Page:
Our Graduating Graduate Assistants – Carolyn Trimble

CtrimbleCarolyn Trimble has served as a graduate assistant at the C.H. Nash Museum for the past year.  Before that she worked as a temporary staff member.

During Carolyn’s tenure as a Graduate Assistant she carried out a number of activities including:

  • Organized a focus group for area teachers to get their recommendations on updating our hands-on archaeology lab .
  • Contributed her previous teaching experience to our educational programs.
  • Assisted in exhibit fabrication, repair, and maintenance
  • Created a series of Facebook posts based on photographs curated at the Museum.

Carolyn recounts that her most memorable experiences include:

working with a special needs adult who came here with a group. She was interested in archaeology and I was able to give her and her teacher resources so she could continue to learn more and possibly pursue a career in the field. I have also had many positive experiences helping families have fun and bridge generation gaps – last summer I had a bored teenaged boy visit with his grandparents. I offered to show him how to throw darts with an atlatl, which he absolutely loved. By the end of their visit, he was actively engaged in conversation with his grandparents and they had plans to buy him an atlatl kit for Christmas.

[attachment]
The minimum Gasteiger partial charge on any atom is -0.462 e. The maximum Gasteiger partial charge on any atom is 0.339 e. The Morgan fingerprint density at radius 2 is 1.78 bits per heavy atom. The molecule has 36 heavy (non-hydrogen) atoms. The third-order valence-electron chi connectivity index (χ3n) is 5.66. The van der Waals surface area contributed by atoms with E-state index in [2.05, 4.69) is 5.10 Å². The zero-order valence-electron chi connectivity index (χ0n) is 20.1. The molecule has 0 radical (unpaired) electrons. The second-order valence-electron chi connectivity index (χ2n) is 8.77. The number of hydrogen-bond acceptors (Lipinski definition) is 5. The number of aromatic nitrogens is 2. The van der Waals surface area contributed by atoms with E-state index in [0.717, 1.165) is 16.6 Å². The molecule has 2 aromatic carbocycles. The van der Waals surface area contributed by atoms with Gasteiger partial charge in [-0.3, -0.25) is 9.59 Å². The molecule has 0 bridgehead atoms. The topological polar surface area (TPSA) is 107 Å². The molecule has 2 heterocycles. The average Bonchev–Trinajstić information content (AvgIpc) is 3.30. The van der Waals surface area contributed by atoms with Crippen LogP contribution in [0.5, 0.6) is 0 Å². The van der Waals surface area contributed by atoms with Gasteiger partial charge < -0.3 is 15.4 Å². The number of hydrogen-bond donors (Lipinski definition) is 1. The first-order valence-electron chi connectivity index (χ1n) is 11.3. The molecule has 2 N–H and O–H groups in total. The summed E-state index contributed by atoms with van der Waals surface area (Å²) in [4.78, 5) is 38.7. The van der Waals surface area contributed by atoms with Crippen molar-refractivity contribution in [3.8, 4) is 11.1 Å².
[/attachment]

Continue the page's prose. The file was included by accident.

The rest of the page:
Over the summer Carolyn will complete her graduate practicum, which is a community-based project to clean, preserve, and repair headstones in the historic African-American Mt. Carmel Cemetery in Memphis. After graduation she plans to pursue a career as a museum professional or continue work in cemetery restoration.

Best wishes to Carolyn as she goes forward!

 

About C.H. Nash Museum

The mission of the C.H. Nash Museum at Chucalissa, a division of the University of Memphis, is to protect and interpret the Chucalissa archaeological site’s cultural and natural environments, and to provide the University Community and the Public with exceptional educational, participatory, and research opportunities on the landscape’s past and present Native American and traditional cultures.
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